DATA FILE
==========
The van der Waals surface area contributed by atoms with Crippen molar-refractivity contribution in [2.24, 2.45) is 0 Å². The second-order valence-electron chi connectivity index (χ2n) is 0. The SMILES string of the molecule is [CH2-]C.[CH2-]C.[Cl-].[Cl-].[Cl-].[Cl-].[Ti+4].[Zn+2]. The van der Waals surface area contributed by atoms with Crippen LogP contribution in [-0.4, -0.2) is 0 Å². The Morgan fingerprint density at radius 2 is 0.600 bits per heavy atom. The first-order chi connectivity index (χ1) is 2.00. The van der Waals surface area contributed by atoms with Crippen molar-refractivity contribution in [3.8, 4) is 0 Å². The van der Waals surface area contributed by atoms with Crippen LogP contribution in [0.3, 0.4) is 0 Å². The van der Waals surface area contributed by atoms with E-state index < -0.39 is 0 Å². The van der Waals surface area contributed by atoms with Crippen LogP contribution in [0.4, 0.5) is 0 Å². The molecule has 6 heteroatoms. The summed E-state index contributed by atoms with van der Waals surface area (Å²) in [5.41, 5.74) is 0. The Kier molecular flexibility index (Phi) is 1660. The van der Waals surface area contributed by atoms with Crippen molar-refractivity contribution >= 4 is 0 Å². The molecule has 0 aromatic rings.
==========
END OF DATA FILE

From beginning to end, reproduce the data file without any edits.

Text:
The van der Waals surface area contributed by atoms with Crippen molar-refractivity contribution in [2.24, 2.45) is 0 Å². The second-order valence-electron chi connectivity index (χ2n) is 0. The SMILES string of the molecule is [CH2-]C.[CH2-]C.[Cl-].[Cl-].[Cl-].[Cl-].[Ti+4].[Zn+2]. The van der Waals surface area contributed by atoms with Crippen LogP contribution in [-0.4, -0.2) is 0 Å². The Morgan fingerprint density at radius 2 is 0.600 bits per heavy atom. The first-order chi connectivity index (χ1) is 2.00. The van der Waals surface area contributed by atoms with Crippen molar-refractivity contribution in [3.8, 4) is 0 Å². The van der Waals surface area contributed by atoms with Crippen LogP contribution in [0.3, 0.4) is 0 Å². The van der Waals surface area contributed by atoms with E-state index < -0.39 is 0 Å². The van der Waals surface area contributed by atoms with Crippen LogP contribution in [0.4, 0.5) is 0 Å². The molecule has 6 heteroatoms. The summed E-state index contributed by atoms with van der Waals surface area (Å²) in [5.41, 5.74) is 0. The Kier molecular flexibility index (Phi) is 1660. The van der Waals surface area contributed by atoms with Crippen molar-refractivity contribution >= 4 is 0 Å². The molecule has 0 aromatic rings.